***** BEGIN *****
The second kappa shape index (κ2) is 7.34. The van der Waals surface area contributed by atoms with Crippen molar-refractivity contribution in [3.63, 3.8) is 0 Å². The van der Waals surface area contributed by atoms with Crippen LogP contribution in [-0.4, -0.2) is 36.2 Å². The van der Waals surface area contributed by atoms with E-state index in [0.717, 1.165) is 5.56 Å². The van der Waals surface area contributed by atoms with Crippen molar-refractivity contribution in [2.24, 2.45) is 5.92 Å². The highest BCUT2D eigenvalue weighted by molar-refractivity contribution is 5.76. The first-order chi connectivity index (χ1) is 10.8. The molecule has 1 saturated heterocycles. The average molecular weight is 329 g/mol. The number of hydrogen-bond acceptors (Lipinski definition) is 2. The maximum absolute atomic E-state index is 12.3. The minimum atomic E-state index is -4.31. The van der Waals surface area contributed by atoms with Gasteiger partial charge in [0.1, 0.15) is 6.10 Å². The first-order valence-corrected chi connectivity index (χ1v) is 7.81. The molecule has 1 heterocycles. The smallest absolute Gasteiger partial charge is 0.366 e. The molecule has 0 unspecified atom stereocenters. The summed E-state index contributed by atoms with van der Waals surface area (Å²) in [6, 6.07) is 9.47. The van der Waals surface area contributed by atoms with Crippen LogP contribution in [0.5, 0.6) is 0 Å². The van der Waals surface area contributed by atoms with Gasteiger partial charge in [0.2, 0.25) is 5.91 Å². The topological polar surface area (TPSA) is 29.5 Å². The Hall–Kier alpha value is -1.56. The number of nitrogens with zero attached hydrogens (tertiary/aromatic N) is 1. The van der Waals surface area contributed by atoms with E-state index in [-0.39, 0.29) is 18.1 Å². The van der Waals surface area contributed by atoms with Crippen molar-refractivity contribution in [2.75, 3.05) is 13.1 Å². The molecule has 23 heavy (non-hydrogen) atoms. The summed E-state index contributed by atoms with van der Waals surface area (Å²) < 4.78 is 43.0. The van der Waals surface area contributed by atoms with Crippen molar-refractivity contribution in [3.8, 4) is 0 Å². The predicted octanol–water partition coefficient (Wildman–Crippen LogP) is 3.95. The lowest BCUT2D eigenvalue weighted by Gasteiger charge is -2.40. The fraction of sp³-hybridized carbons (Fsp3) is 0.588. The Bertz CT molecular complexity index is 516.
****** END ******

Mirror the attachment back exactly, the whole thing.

The second kappa shape index (κ2) is 7.34. The van der Waals surface area contributed by atoms with Crippen molar-refractivity contribution in [3.63, 3.8) is 0 Å². The van der Waals surface area contributed by atoms with Crippen LogP contribution in [-0.4, -0.2) is 36.2 Å². The van der Waals surface area contributed by atoms with E-state index in [0.717, 1.165) is 5.56 Å². The van der Waals surface area contributed by atoms with Crippen molar-refractivity contribution in [2.24, 2.45) is 5.92 Å². The highest BCUT2D eigenvalue weighted by molar-refractivity contribution is 5.76. The first-order chi connectivity index (χ1) is 10.8. The molecule has 1 saturated heterocycles. The average molecular weight is 329 g/mol. The number of hydrogen-bond acceptors (Lipinski definition) is 2. The maximum absolute atomic E-state index is 12.3. The minimum atomic E-state index is -4.31. The van der Waals surface area contributed by atoms with Gasteiger partial charge in [0.1, 0.15) is 6.10 Å². The first-order valence-corrected chi connectivity index (χ1v) is 7.81. The molecule has 1 heterocycles. The smallest absolute Gasteiger partial charge is 0.366 e. The molecule has 0 unspecified atom stereocenters. The summed E-state index contributed by atoms with van der Waals surface area (Å²) in [6, 6.07) is 9.47. The van der Waals surface area contributed by atoms with Crippen LogP contribution in [0.5, 0.6) is 0 Å². The van der Waals surface area contributed by atoms with Gasteiger partial charge in [0.2, 0.25) is 5.91 Å². The topological polar surface area (TPSA) is 29.5 Å². The Hall–Kier alpha value is -1.56. The number of nitrogens with zero attached hydrogens (tertiary/aromatic N) is 1. The van der Waals surface area contributed by atoms with E-state index in [-0.39, 0.29) is 18.1 Å². The van der Waals surface area contributed by atoms with Crippen molar-refractivity contribution in [2.75, 3.05) is 13.1 Å². The molecule has 23 heavy (non-hydrogen) atoms. The summed E-state index contributed by atoms with van der Waals surface area (Å²) < 4.78 is 43.0. The van der Waals surface area contributed by atoms with Crippen molar-refractivity contribution in [3.8, 4) is 0 Å². The predicted octanol–water partition coefficient (Wildman–Crippen LogP) is 3.95. The lowest BCUT2D eigenvalue weighted by Gasteiger charge is -2.40. The fraction of sp³-hybridized carbons (Fsp3) is 0.588. The Bertz CT molecular complexity index is 516.